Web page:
Harvest 2005 Part 4 - Elgin, Bot River and Walker Bay

'We're not quite halfway yet in Elgin, but as in Stellenbosch, everything has just ripened at the same time,' reports a cheerful Andries Burger from Paul Cluver's cellar. This team's harvest began during the first week of February - two weeks earlier than 2004 - and Gewurtztraminer and Riesling are showing 'awesome' flavours. Their Sauvignon Blanc is 'nice and concentrated, with more passionfruit and less green pepper flavours'. This cellar has also taken in their first crop of Sauvignon from their highest 450m vineyard block. In reds, Merlot should be appearing in the cellar by the weekend. 

Other Elgin producers are in agreement with Burger that Pinot Noir has struggled during 2005, thanks to 50mm of rain on January 27 and 28, plus heatwave temperatures the following week. Complains Burger: 'I threw away seven tons off the sorting table!'

Renting space in the same cellar, winemaker Pieter Visser is working his third Oak Valley vintage. They started picking Sauvignon Blanc - concentrated flavours but not expected to pip 2004 - and Pinot Noir from their lower vineyards (350m above sea level) on February 10. 'We're very quiet now as there is usually a two-week break between the lower and mountain vineyards. We might start picking the mountain vineyards on Feb 23rd,' Visser predicts, referring to vines planted as high as 600m.

Consultant Niels Verburg says Iona's harvest is still a while away, but then its 420m-location - separated from the rest of the valley - plays a role. 'We sit in Sauternes mist on most days, so most of Iona's Sauvignon is only at around 16° balling. We're still two weeks from picking the first blocks, but then 2004 only began on March 16,' says Verburg. He harvested his 2-ha Bot River Shiraz block for Luddite on February 21, reporting that drought conditions have resulted in smaller berries, reducing his takings to three tons per hectare. Similar smaller berries characterized Verburg's bought-in Shiraz blocks in Malmesbury - harvested on February 16 - and Helderberg - harvested on February 18. 'In reds, Bot River seems to be two weeks earlier than 2004, but most reds from Malmesbury and Stellenbosch seem to be up to a month earlier.'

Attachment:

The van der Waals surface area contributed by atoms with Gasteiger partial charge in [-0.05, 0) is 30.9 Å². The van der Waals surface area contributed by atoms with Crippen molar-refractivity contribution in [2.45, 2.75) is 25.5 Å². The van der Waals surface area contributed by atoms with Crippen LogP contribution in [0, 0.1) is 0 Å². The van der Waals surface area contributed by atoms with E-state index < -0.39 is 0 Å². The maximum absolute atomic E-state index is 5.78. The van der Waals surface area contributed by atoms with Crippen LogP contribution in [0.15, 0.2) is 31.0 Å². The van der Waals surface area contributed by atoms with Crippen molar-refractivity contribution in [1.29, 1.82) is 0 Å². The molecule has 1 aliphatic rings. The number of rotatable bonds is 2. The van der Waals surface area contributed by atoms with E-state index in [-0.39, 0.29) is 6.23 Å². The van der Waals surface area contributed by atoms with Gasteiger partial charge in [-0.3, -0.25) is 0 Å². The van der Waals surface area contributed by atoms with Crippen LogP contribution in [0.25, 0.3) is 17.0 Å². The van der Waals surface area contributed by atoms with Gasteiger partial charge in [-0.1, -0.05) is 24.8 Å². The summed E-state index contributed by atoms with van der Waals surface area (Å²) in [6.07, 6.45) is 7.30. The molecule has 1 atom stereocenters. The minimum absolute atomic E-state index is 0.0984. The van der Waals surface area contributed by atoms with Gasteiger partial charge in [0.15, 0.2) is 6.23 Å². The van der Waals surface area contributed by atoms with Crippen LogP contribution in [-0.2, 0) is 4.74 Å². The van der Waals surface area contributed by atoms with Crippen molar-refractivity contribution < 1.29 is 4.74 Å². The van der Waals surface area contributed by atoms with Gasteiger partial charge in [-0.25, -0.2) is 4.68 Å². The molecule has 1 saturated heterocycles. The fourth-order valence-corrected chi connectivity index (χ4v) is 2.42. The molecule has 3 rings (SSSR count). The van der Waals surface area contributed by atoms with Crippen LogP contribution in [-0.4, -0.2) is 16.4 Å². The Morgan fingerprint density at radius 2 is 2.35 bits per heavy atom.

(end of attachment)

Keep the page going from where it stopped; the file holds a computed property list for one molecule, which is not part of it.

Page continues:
At the entrance to the Hemel-en-Aarde valley, WhaleHaven's Paul Engelbrecht reports a harvest that began with Bot River Chardonnay and Elgin Pinot Noir on February 10. He also picked some Viognier from Sir Lowry's Pass on January 26 - a WhaleHaven Viognier/Chardonnay blend will make its debut. With WhaleHaven's plan to expand their current range, plus the introduction of a separate range, Engelbrecht feels as if it's raining grapes. Cultivars jamming the cellar simultaneously don't ease matters either.

Further up the valley at Sumaridge, consultant Kevin Grant reports a generally dry, rot-free vintage for those who stuck to their spraying program. He says bird-induced rot damage seems a bigger concern, with Newton Johnson introducing experimental bird nets, and small Springfontein farm playing with netting options at Stanford.

'Most of the guys have brought in Sauvignon Blanc and Chardonnay; it's certainly the case with Sumaridge and Newton-Johnson,' Grant reports. At Sumaridge, Sauvignon was in on Feb 16; Chardonnay in between Feb 11 to 18, so both were spared the following weekend's drizzle. 'Our Sauvignon isn't wow, but there aren't any problems. With Chardonnay it's hard to judge now,' Grant reports, adding that he's already pressed the first Pinot Noir for Sumaridge.

Grant's label Ataraxia makes its debut in 2005, and quality is 'looking really good'. He's sourced some Sauvignon Blanc from Faure, but 65 percent will be Sumaridge fruit. 'My Chardonnay is still about 20° balling in the Koue-Bokkeveld. I'm excited to see what this very cool, extreme vineyard will produce as it's the only one in the valley.' Meanwhile, Shiraz for Grant's Ataraxia blend came in from Durbanville on February 21.

A good distance away, between Stanford and Napier, Raka stands proudly in the recently declared Kleinrivier appellation. With two Italian vintages behind her, winemaker Tanya Rousseau says Raka's Sauvignon harvest began on February 2 and the white grapes were all in by February 19. Two tanks of Sauvignon are looking good despite a bit of dodgem cars with scattered rot, while an experimental blend of Viognier, Chenin and Sauvignon is busy fermenting. Reds are still a while off, with only one block of Merlot and some young Malbec already in. Shiraz is expected during the last week of February. Then some Italian Sangiovese to spice things up.